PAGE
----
In 1575, this castle, then called the castle of Ballymartyr, was garrisoned by Fitzgerald, seneschal of Imokilly, but was attacked by the Lord-Deputy Sidney and his forces, aided by 200 of the citizens of Cork, who, after a protracted and vigorous defence, compelled the garrison to surrender, and Fitzgerald narrowly escaped by flight. In 1645 it was besieged by Lord Inchiquin, to whom it was given up on honourable terms; and during the whole period of the parliamentary war, the town was the scene of violence and depredation, and was frequently plundered and partially destroyed. In 1688 it was plundered by Lieut.-General McCarthy and the Irish forces, on their retreat from Cork; and in 1690, after the battle of the Boyne and the surrender of Youghal, a detachment of 36 dragoons and 42 infantry of King William's forces charged a body of 300 Irish at this place; the cavalry pursued them to the castle, in which they took refuge, and being joined by the infantry, they compelled the fortress to surrender, and the garrison to march out without either horses or arms: in this skirmish the Irish lost 60 men killed and 16 prisoners. In 1691, after the surrender of Limerick, the Irish under General McCarthy obtained possession of the town by stratagem, but were shortly after driven out by a party of the garrison from Youghal, since which time the castle has been in ruins.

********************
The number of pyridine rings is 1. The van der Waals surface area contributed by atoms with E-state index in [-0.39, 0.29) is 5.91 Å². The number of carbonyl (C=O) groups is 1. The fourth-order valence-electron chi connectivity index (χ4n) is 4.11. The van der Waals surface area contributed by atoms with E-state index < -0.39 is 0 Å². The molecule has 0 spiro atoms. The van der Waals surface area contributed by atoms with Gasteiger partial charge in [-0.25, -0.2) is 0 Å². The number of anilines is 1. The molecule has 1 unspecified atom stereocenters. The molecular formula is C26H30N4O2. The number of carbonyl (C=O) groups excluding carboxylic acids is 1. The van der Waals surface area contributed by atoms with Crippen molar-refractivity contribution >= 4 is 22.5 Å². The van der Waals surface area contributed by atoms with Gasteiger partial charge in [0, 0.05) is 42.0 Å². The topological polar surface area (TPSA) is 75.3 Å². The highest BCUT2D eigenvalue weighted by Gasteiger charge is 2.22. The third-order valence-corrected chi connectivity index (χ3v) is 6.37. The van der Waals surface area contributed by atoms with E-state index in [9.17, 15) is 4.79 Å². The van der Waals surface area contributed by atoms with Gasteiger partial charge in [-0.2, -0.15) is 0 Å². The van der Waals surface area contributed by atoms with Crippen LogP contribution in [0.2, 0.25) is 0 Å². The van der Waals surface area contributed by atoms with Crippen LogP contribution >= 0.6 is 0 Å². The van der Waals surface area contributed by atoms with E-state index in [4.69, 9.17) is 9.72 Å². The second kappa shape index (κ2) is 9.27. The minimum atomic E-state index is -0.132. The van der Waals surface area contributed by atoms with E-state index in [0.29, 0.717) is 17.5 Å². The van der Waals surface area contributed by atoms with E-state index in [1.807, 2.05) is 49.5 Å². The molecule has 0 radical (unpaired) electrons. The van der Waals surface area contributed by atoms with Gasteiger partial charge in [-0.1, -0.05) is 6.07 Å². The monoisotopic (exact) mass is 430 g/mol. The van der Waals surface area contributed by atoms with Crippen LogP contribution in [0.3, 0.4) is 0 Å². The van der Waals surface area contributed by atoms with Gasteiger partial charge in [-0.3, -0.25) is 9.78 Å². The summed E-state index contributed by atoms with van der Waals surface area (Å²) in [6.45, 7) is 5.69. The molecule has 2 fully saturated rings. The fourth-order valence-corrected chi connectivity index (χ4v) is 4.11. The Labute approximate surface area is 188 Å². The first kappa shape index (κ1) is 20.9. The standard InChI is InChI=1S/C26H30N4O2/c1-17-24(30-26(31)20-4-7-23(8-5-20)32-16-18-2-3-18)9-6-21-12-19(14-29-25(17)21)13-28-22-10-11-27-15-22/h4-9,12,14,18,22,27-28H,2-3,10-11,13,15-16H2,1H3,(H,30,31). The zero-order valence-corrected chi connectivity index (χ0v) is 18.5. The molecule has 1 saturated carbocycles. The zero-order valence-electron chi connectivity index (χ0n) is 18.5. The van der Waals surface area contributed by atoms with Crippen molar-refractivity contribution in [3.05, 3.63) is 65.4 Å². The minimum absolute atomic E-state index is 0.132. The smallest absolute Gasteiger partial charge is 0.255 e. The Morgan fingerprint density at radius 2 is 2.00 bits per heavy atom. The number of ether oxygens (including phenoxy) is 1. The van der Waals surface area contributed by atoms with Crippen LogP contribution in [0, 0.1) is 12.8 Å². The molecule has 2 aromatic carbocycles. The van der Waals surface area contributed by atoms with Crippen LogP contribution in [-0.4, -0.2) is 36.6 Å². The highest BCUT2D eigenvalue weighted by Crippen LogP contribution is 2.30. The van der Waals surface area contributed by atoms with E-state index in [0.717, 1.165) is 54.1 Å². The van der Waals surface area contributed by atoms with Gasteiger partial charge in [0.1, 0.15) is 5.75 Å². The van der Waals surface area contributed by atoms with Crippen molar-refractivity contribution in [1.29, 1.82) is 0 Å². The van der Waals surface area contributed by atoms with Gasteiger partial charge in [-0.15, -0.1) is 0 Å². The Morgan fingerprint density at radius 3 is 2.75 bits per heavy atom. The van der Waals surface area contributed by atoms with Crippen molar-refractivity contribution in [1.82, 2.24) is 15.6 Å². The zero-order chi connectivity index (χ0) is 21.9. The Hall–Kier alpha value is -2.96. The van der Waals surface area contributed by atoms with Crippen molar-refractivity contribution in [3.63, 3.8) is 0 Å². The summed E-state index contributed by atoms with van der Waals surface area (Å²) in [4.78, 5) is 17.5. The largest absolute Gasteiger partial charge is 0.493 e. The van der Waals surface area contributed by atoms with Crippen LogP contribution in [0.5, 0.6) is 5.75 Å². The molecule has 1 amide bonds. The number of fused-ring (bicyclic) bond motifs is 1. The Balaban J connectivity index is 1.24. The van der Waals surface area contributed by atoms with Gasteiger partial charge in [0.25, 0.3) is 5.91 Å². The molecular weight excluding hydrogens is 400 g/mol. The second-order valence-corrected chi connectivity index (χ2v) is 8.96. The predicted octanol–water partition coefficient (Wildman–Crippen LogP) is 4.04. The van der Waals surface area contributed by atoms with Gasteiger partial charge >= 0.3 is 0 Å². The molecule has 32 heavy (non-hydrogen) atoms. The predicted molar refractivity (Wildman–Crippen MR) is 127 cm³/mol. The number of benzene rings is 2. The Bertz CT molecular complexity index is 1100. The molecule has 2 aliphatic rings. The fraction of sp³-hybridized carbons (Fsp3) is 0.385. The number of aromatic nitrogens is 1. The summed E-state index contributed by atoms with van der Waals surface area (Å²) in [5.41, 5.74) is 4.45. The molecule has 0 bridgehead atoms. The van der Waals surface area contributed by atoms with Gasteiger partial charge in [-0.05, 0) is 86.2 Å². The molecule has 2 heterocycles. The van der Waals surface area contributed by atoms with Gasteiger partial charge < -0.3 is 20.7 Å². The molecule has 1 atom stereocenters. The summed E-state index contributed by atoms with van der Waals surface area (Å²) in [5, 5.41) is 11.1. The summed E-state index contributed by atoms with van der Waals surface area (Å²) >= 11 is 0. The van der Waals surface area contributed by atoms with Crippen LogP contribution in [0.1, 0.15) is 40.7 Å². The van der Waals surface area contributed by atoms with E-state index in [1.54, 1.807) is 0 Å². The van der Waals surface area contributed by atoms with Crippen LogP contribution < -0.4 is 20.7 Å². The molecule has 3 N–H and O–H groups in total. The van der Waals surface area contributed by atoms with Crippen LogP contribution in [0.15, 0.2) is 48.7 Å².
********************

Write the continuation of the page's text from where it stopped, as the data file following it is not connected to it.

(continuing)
The town consists of one wide street, at one end of which is the demesne of the Earl of Shannon, and at the other a bridge, beyond which a cross road leads on the right to the villages on the sea coast, and on the left to Imogeely, Fermoy, and Tallow. On the right side of this cross road, which is lined with fine ash trees, some neat houses have been recently built, forming a suburb to the town. The total number of houses is 129, most of which are large and well built, and the whole being whitewashed gives the town a very cheerful appearance. The approach from Midleton is by a magnificent avenue of lofty elms, one mile in length, and terminating at the eastern gate of Lord Shannon's demesne. About two miles from the town are Ballynona flour-mills, the property of Mr. W. Jackson, who has a neat cottage residence adjoining; the mills are propelled by a mountain stream, and produce about 12,000 bags of flour annually. Fairs are held on the 2nd of May and October; a constabulary police force is stationed here; and petty sessions are held every alternate Wednesday.